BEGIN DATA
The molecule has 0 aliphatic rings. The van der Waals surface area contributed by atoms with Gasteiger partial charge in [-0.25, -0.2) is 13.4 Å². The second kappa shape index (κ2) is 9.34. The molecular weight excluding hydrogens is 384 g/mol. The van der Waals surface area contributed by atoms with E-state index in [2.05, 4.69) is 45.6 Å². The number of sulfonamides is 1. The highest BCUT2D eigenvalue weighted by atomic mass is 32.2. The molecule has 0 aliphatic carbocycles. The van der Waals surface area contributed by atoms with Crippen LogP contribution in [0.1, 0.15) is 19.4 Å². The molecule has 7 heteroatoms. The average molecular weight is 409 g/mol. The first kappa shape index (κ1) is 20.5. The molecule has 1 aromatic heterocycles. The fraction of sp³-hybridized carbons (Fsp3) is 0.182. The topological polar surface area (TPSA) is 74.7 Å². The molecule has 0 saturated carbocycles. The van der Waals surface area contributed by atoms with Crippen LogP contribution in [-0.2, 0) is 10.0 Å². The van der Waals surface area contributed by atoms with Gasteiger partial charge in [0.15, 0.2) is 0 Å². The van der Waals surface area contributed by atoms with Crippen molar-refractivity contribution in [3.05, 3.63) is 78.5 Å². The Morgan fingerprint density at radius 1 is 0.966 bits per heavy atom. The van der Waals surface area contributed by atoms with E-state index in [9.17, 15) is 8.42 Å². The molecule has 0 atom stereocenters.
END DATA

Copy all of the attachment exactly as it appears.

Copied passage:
The molecule has 0 aliphatic rings. The van der Waals surface area contributed by atoms with Gasteiger partial charge in [-0.25, -0.2) is 13.4 Å². The second kappa shape index (κ2) is 9.34. The molecular weight excluding hydrogens is 384 g/mol. The van der Waals surface area contributed by atoms with E-state index in [2.05, 4.69) is 45.6 Å². The number of sulfonamides is 1. The highest BCUT2D eigenvalue weighted by atomic mass is 32.2. The molecule has 0 aliphatic carbocycles. The van der Waals surface area contributed by atoms with Crippen LogP contribution in [0.1, 0.15) is 19.4 Å². The molecule has 7 heteroatoms. The average molecular weight is 409 g/mol. The first kappa shape index (κ1) is 20.5. The molecule has 1 aromatic heterocycles. The fraction of sp³-hybridized carbons (Fsp3) is 0.182. The topological polar surface area (TPSA) is 74.7 Å². The molecule has 0 saturated carbocycles. The van der Waals surface area contributed by atoms with Crippen LogP contribution in [-0.2, 0) is 10.0 Å². The van der Waals surface area contributed by atoms with Gasteiger partial charge in [0.15, 0.2) is 0 Å². The van der Waals surface area contributed by atoms with Crippen molar-refractivity contribution in [3.05, 3.63) is 78.5 Å². The Morgan fingerprint density at radius 1 is 0.966 bits per heavy atom. The van der Waals surface area contributed by atoms with E-state index in [9.17, 15) is 8.42 Å². The molecule has 0 atom stereocenters.